"The idea is to set up a team to double-check the findings, to ensure there was no whitewash or lack of professionalism," the source said, adding that Netanyahu's and Barak's initiative was awaiting cabinet approval next week.
Asked why the government resisted the idea of an independent investigation, the source said: "Netanyahu is afraid of having his hands tied if further action is required in Gaza."
A Netanyahu spokesman declined to comment.
'Laws of war'
Barak's office did not immediately confirm the review initiative, but made clear it considered Israel's Gaza veterans off limit to further investigations.
"Defence Minister Ehud Barak reiterates and clarifies that no investigative commission will be set up ... that will investigate an Israel Defence Force soldier or officer," it said in a statement.
"The State of Israel intends to struggle against the legitimacy of the the Goldstone report. In addition, Israel will take action so that the laws of war are amended to bring them into line with the struggle against terrorists who operate among civilians."
The Goldstone report, which criticised both Israel and the Palestinian group Hamas for war crimes, was far more critical of Israeli forces for "targeting and terrorising civilians" during the three-week offensive between last December and January.
It gave both sides six months to mount credible investigations or face possible prosecution at The Hague.
Israel refused to co-operate with Goldstone's fact-finding mission, accusing it of bias.
Goldstone has said he would have confidence in an independent Israeli investigation. Such panels have, in the past, prompted high-level political resignations and reshuffles.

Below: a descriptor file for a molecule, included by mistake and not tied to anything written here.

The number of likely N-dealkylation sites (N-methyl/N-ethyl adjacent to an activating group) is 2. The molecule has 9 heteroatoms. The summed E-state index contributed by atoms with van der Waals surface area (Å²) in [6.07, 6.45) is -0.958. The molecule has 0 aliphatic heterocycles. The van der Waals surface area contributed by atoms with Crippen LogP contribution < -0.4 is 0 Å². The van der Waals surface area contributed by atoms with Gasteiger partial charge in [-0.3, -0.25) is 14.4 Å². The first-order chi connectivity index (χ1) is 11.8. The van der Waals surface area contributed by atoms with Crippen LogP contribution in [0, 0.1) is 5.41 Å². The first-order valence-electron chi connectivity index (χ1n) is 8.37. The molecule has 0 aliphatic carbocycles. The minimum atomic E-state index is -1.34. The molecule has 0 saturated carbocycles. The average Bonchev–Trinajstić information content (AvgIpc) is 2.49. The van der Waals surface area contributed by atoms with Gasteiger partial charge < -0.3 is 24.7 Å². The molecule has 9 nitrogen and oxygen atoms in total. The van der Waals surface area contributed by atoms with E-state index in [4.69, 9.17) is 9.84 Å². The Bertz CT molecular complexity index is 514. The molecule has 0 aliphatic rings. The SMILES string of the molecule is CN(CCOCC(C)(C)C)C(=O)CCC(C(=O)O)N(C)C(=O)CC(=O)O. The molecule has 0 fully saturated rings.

During Israel's offensive against Gaza, more than 1,400 Palestinians were killed, according to Palestinian officials and human rights groups, including at least 900 civilians.
The toll on the Israeli side was 13, most of whom were soldiers.
According to the Israeli government, they had "both a right and an obligation to take military action ... to stop Hamas's almost incessant rocket and mortar attacks" that caused injuries to residents and damage to property in Israeli towns.
But the Goldstone report, which was adopted in October by the UN Human Rights Council, challenged this account, claiming that while "the Israeli Government [has] sought to portray its operations as essentially a response to rocket attacks", it was "directed, at least in part, at a different target: the people of Gaza as a whole".
The Goldstone report claims that the UN investigation found this "overall policy [of the Israeli government] aimed at punishing the Gaza population" was one "firmly based in fact".
It concluded that Israel used disproportionate force, deliberately targeted civilians, used Palestinians as human shields and destroyed civilian infrastructure.
The report also criticised Palestinian factions of indiscriminately and deliberately launching rockets attacks upon the Israeli civilian population.